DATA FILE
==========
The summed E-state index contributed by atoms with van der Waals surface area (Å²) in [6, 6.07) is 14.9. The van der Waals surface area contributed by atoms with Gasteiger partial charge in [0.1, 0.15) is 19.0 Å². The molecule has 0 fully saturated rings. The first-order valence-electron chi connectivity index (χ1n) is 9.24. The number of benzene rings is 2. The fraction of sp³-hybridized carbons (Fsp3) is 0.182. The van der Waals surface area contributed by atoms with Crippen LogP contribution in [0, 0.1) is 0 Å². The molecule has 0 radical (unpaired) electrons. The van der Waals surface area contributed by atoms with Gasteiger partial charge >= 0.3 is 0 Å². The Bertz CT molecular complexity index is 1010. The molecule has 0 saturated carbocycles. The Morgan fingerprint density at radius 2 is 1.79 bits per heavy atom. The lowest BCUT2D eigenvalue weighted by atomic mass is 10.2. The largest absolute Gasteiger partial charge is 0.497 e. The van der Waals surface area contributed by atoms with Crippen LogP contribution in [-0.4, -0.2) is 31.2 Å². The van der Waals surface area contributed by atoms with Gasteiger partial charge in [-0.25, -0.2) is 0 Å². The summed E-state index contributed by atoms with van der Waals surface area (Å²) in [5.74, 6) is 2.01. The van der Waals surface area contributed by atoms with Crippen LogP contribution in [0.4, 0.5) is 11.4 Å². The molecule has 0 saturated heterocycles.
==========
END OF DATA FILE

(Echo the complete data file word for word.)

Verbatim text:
The summed E-state index contributed by atoms with van der Waals surface area (Å²) in [6, 6.07) is 14.9. The van der Waals surface area contributed by atoms with Gasteiger partial charge in [0.1, 0.15) is 19.0 Å². The molecule has 0 fully saturated rings. The first-order valence-electron chi connectivity index (χ1n) is 9.24. The number of benzene rings is 2. The fraction of sp³-hybridized carbons (Fsp3) is 0.182. The van der Waals surface area contributed by atoms with Crippen LogP contribution in [0, 0.1) is 0 Å². The molecule has 0 radical (unpaired) electrons. The van der Waals surface area contributed by atoms with Gasteiger partial charge >= 0.3 is 0 Å². The Bertz CT molecular complexity index is 1010. The molecule has 0 saturated carbocycles. The Morgan fingerprint density at radius 2 is 1.79 bits per heavy atom. The lowest BCUT2D eigenvalue weighted by atomic mass is 10.2. The largest absolute Gasteiger partial charge is 0.497 e. The van der Waals surface area contributed by atoms with Crippen LogP contribution in [-0.4, -0.2) is 31.2 Å². The van der Waals surface area contributed by atoms with Gasteiger partial charge in [-0.25, -0.2) is 0 Å². The summed E-state index contributed by atoms with van der Waals surface area (Å²) in [5.74, 6) is 2.01. The van der Waals surface area contributed by atoms with Crippen LogP contribution in [0.4, 0.5) is 11.4 Å². The molecule has 0 saturated heterocycles.